Officer Patrick O'Rourke was a police officer who was shot and killed at the beginning of September.  He left behind a lovely wife and four young kids.  From what I have heard, he was a guy who loved his job, was devoted to wife and kids, and a faithful Catholic.  Now these kids are left without a Daddy; a big hole has been left in their lives.  His wife writes daily at a Facebook page dedicated to the memory of her husband.  Her strong, unwavering faith are an inspiration to me and the 14,000 some people that follow her (if you need some inspiration, seriously give Amy O'Rourke a read here) ... but, WHY?

A 15 year old boy named David died the beginning of this week from a local all boys Catholic school.  He sounded like the go-to guy; great friend, well liked among his peers, and an awesome talent for sports.  The cause of his death is unknown and now his parents are preparing (if they haven't already) to bury their young son.  WHY?

Why does God allow suffering??  Plain and simple, he doesn't want it...but we live in a fallen world and if God gives us the personal freedom to choose to love him, he has to allow people freely choose to not love him (hence all the sin, sadness, suffering, etc.)
amazingly enough our God has made it that he destroyed death, it has no freaking power over us!  Death cannot, does not win!  The Lord will wipe away all the tears of all those who weep and are sorrowful and down cast.  Jesus is SO close to those who suffer and in pain; for he knew truly what it mean to suffer.  His suffering can help us unite our own to his.  I think (just me speaking here) the fact we have a God who truly knows what it means to suffer, helps us along our own trials and pains in life.  No it doesn't completely take it away the pain and frustration and anger, BUT I cannot help but think that going through those valleys with God in some strange, mysterious way has the potential (if we be open to it) to draw us closer to him.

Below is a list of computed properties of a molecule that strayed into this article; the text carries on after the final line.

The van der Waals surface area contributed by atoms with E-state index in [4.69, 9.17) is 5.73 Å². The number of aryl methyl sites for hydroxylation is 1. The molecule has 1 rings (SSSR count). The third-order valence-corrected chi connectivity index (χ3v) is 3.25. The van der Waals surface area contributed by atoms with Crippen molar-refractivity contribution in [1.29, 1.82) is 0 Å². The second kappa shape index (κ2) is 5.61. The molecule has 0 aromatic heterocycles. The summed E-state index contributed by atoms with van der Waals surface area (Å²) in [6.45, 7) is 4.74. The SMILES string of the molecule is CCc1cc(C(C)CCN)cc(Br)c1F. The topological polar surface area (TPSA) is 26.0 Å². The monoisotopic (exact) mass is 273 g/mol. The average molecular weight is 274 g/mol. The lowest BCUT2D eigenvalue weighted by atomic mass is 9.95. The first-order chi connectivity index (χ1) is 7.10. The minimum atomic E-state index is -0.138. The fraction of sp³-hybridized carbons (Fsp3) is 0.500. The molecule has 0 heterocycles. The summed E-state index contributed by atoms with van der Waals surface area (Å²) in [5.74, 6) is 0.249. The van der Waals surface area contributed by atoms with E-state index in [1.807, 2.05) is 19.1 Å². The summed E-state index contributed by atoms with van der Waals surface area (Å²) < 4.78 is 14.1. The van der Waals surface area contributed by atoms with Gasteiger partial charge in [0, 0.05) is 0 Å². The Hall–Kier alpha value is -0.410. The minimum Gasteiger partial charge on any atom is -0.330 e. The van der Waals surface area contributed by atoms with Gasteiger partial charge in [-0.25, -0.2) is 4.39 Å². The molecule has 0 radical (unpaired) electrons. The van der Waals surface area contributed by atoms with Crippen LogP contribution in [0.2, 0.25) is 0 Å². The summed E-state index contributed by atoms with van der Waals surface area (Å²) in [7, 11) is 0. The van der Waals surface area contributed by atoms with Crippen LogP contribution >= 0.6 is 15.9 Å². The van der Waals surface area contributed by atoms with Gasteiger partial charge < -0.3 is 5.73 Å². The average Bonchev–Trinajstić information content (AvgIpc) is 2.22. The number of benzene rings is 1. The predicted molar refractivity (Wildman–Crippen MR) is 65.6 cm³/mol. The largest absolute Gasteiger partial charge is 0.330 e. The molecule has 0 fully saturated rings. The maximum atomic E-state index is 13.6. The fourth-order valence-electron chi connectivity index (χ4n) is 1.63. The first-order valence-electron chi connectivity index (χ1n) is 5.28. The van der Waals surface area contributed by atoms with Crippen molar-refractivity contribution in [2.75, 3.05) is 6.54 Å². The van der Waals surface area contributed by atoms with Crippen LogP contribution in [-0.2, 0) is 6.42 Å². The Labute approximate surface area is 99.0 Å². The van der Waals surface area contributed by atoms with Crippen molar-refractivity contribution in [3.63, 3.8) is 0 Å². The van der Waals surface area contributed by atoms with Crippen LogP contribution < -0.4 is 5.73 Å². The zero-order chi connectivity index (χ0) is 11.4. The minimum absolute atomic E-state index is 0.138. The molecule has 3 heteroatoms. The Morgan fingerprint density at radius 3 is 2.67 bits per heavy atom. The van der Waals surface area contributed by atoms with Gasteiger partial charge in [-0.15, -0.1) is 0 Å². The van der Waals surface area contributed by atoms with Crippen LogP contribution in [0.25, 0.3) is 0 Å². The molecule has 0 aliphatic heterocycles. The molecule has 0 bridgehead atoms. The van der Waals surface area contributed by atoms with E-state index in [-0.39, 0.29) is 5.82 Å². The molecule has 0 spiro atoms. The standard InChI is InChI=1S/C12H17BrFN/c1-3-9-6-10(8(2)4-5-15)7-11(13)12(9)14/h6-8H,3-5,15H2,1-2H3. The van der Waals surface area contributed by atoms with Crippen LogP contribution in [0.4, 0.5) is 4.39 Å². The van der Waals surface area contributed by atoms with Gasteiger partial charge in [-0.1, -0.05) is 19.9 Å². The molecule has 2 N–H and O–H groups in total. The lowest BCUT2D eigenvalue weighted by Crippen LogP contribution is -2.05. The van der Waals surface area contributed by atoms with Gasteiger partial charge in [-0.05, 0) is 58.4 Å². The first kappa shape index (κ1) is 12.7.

I found it to "interesting" that each week of Advent represents an aspect of the spiritual preparation for the coming of Jesus.  Week 1/candle 1 represents HOPE.  These are just 2 situations I know of where these families/people need some hope.  We all need some hope in life...I mean just watch the local news at night!  One of my most favoritest quotes is from Pope John Paul II, "Do not abandon yourselves to despair.  We are the Easter people and Hallelujah is our song!" We cannot abandon ourselves to despair!  We must be a people of HOPE.  Just like the candle of this first week of Advent reminds us...

(so all that was the first thing that caught my attention...below is the second thing...)